HL Deb 12 June 1890 vol 345 cc676-7

Order of the Day for the Second Reading, read.


My Lords, the Bill I am asking your Lordships to read a second time is very simple and is designed to regulate the registration of voters in the borough of Belfast, and deals with other matters connected with that borough. By the Redistribution of Seats Act, 1885, the boundaries of the borough of Belfast were extended so as to include seven townlands in the County of Antrim and 14 in the County Down; and the electors in those places have thereby become electors for the Borough of Belfast. By an arrangement existing before that Act came into operation the expenses of the Clerk of the Peace were paid by the Grand Jury of Antrim, but when the borough was extended by including townlands in the County Down, the County Antrim objected to pay the expenses of registering voters living in those townlands. There was no power to compel them to do so, and, as a matter of fact, I believe the Clerk of the Peace has been out of pocket for that reason since 1887. That is obviously unjust, and the Bill is intended to remedy it. The Bill provides that the accounts of expenses shall be laid before the Recorder of Belfast, who shall certify the sums to be paid. The amounts to be contributed by the two counties are to be calculated according to the proportions which the voters in the town lands bear to the total number of voters in Belfast. The accounts, certified by the Recorder, are to be laid before the Grand Juries of Down and Antrim and Town Council of Belfast, and those bodies are to present for such sums as are due to the Clerk of the Peace and Town Clerk respectively. There is another provision, giving authority for the use of the Antrim Court House. The Sheriff has to be asked for permission every time it is used: that has been done by mutual arrangement, and in future it will be dispensed with. I have only to add that this Bill has passed the House of Commons without opposition, and the Lord Privy Seal has authorised me to state that there is no objection to it on the part of Her Majesty's Government. I trust it will receive your Lordships' assent, and I beg to move that this Bill be now read a second time.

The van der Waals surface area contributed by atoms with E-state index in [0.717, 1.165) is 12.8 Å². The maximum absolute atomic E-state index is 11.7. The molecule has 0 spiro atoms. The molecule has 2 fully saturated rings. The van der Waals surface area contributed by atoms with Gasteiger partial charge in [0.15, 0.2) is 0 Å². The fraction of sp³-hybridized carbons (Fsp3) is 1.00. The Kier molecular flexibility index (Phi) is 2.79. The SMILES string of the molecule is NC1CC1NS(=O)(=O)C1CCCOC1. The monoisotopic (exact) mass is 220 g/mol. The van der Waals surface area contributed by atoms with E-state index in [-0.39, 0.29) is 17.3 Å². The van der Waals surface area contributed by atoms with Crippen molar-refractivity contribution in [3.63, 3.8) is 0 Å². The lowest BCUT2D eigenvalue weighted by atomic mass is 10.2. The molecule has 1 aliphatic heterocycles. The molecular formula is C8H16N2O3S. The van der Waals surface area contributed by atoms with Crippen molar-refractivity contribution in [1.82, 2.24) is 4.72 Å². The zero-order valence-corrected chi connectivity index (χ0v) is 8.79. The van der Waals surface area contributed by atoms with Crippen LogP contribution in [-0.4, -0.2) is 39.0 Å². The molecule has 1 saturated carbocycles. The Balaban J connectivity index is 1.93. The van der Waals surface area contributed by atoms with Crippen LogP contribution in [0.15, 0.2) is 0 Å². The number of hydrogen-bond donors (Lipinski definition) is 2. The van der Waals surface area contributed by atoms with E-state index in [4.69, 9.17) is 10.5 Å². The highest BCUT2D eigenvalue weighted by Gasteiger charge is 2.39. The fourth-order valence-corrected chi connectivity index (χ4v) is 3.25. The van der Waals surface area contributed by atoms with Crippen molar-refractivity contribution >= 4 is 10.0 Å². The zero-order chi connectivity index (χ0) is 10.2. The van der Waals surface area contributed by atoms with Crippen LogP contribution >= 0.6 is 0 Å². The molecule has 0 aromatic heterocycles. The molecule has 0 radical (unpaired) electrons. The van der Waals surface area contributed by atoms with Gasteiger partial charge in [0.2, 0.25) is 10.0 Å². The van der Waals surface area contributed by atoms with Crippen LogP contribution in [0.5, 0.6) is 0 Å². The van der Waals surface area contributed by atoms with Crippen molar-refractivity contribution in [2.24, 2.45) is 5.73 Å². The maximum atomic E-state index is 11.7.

On Question, agreed to.

Bill read 2a accordingly, and committed to a Committee of the whole House on Monday next.